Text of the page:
NEW YORK TIMES BESTSELLER • SELECTED BY THE ECONOMIST AS ONE OF THE BEST BOOKS OF THE YEAR “A rambunctious book that is itself alive with the animal spirits of the marketplace.”—The Wall Street Journal Freedom’s Forge reveals how two extraordinary American businessmen—General Motors automobile magnate William “Big Bill” Knudsen and shipbuilder Henry J. Kaiser—helped corral, cajole, and inspire business leaders across the country to mobilize the “arsenal of democracy” that propelled the Allies to victory in World War II. Drafting top talent from companies like Chrysler, Republic Steel, Boeing, Lockheed, GE, and Frigidaire, Knudsen and Kaiser turned auto plants into aircraft factories and civilian assembly lines into fountains of munitions. In four short years they transformed America’s army from a hollow shell into a truly global force, laying the foundations for the country’s rise as an economic as well as military superpower. Freedom’s Forge vividly re-creates American industry’s finest hour, when the nation’s business elites put aside their pursuit of profits and set about saving the world. Praise for Freedom’s Forge “A rarely told industrial saga, rich with particulars of the growing pains and eventual triumphs of American industry . . . Arthur Herman has set out to right an injustice: the loss, down history’s memory hole, of the epic achievements of American business in helping the United States and its allies win World War II.”—The New York Times Book Review “Magnificent . . . It’s not often that a historian comes up with a fresh approach to an absolutely critical element of the Allied victory in World War II, but Pulitzer finalist Herman . . . has done just that.”—Kirkus Reviews (starred review) “A compulsively readable tribute to ‘the miracle of mass production.’ ”—Publishers Weekly “The production statistics cited by Mr. Herman . . . astound.”—The Economist “[A] fantastic book.”—Forbes “Freedom’s Forge is the story of how the ingenuity and energy of the American private sector was turned loose to equip the finest military force on the face of the earth. In an era of gathering threats and shrinking defense budgets, it is a timely lesson told by one of the great historians of our time.”—Donald Rumsfeld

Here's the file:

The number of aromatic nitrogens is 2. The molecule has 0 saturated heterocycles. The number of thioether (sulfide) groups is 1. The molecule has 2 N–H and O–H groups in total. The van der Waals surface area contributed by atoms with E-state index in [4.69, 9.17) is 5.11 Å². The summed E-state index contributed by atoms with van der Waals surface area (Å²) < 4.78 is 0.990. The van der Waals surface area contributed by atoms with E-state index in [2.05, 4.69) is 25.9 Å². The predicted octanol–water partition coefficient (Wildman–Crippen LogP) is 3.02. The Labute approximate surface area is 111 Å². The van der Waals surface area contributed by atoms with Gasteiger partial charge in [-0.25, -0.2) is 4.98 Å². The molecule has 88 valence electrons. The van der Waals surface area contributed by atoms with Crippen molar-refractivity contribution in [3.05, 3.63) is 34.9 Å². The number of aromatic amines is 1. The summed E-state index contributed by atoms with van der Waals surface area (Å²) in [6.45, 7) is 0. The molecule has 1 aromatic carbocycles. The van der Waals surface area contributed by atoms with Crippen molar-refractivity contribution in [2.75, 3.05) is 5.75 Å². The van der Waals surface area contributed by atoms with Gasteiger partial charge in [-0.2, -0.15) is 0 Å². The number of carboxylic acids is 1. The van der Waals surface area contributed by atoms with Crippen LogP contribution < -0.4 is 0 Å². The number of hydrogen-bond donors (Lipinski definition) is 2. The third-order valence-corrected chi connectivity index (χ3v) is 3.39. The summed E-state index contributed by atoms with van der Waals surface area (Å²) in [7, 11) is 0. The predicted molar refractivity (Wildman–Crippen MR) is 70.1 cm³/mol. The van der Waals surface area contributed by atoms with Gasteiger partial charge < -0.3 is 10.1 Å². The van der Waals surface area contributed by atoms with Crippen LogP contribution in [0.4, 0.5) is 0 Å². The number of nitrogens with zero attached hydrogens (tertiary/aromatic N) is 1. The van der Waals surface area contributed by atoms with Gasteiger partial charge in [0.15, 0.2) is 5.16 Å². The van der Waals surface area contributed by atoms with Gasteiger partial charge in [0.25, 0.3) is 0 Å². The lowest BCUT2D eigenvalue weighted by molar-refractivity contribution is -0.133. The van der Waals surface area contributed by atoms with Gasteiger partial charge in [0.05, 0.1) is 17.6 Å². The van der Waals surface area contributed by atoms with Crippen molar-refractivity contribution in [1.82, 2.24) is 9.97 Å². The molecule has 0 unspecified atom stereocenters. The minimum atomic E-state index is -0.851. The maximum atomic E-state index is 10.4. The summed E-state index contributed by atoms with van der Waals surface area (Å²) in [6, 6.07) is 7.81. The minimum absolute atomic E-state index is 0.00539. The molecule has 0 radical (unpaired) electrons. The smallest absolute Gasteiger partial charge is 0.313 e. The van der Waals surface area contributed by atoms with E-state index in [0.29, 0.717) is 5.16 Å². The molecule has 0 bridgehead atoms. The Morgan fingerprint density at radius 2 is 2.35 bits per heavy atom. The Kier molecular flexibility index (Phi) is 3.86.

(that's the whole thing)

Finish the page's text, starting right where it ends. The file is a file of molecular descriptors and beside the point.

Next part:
Economic Theory

Economic Theory Pdf/ePub eBook Author: M.A. van Meerhaeghe
Editor: Springer Science & Business Media
ISBN: 9401713650
FileSize: 1778kb
File Format: Pdf
Read: 1778

GET BOOK

Economic Theory by M.A. van Meerhaeghe Summary

The content of this book formed part of an introduction to economics. Weidenfeld and Nicolson published an english translation in 1971: Econ- ics. A critical approach. Since several colleagues thought that the critical comments on various theories might discourage students, I divided this introduction into two parts. Were as the first part deals with economic theory as such, the present publication contains the subject matter of the second part, namely the former appraisal sections. The first edition benefited from comment by Professor P. Hennipman, who, although I took his comment into consideration as far as possible, did not always share my views. The appendix to the first edition (Economic Doctrines) has been omitted. I have used brief portions of it in a new chapter, 'Economic doctrines and economic policy'. I have added a chapter entitled 'Economic theory and economic policy' and brought up to date the other chapters. This book has no intention of instructing fellow economists. It is intended as a complement to an introductory course on economics, which for the most part does not deal systematically with (or is even totally lacking in) critical comments. Many economists consider any criticism of economic theory to be a form of lese-majeste. On the other hand, a critical approach should not be the monopoly of left-wing authors.